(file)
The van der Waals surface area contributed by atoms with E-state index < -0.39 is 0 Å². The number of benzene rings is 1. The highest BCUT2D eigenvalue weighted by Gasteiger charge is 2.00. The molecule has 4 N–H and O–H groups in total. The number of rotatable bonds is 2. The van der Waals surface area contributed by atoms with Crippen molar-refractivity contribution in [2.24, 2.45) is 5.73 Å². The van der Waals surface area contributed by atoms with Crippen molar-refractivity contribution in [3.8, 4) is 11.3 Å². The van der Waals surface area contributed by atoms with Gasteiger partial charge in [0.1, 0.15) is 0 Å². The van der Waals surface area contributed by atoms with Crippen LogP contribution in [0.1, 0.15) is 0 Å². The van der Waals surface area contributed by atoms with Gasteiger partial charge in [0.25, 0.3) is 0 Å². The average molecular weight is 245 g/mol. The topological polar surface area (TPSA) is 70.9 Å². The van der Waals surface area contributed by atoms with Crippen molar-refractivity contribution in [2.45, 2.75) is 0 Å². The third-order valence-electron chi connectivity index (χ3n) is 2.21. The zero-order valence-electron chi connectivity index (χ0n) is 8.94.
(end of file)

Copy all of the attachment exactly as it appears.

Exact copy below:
The van der Waals surface area contributed by atoms with E-state index < -0.39 is 0 Å². The number of benzene rings is 1. The highest BCUT2D eigenvalue weighted by Gasteiger charge is 2.00. The molecule has 4 N–H and O–H groups in total. The number of rotatable bonds is 2. The van der Waals surface area contributed by atoms with Crippen molar-refractivity contribution in [2.24, 2.45) is 5.73 Å². The van der Waals surface area contributed by atoms with Crippen molar-refractivity contribution in [3.8, 4) is 11.3 Å². The van der Waals surface area contributed by atoms with Gasteiger partial charge in [0.1, 0.15) is 0 Å². The van der Waals surface area contributed by atoms with Crippen LogP contribution in [0.1, 0.15) is 0 Å². The van der Waals surface area contributed by atoms with Gasteiger partial charge in [0.25, 0.3) is 0 Å². The average molecular weight is 245 g/mol. The topological polar surface area (TPSA) is 70.9 Å². The van der Waals surface area contributed by atoms with Crippen molar-refractivity contribution in [2.45, 2.75) is 0 Å². The third-order valence-electron chi connectivity index (χ3n) is 2.21. The zero-order valence-electron chi connectivity index (χ0n) is 8.94.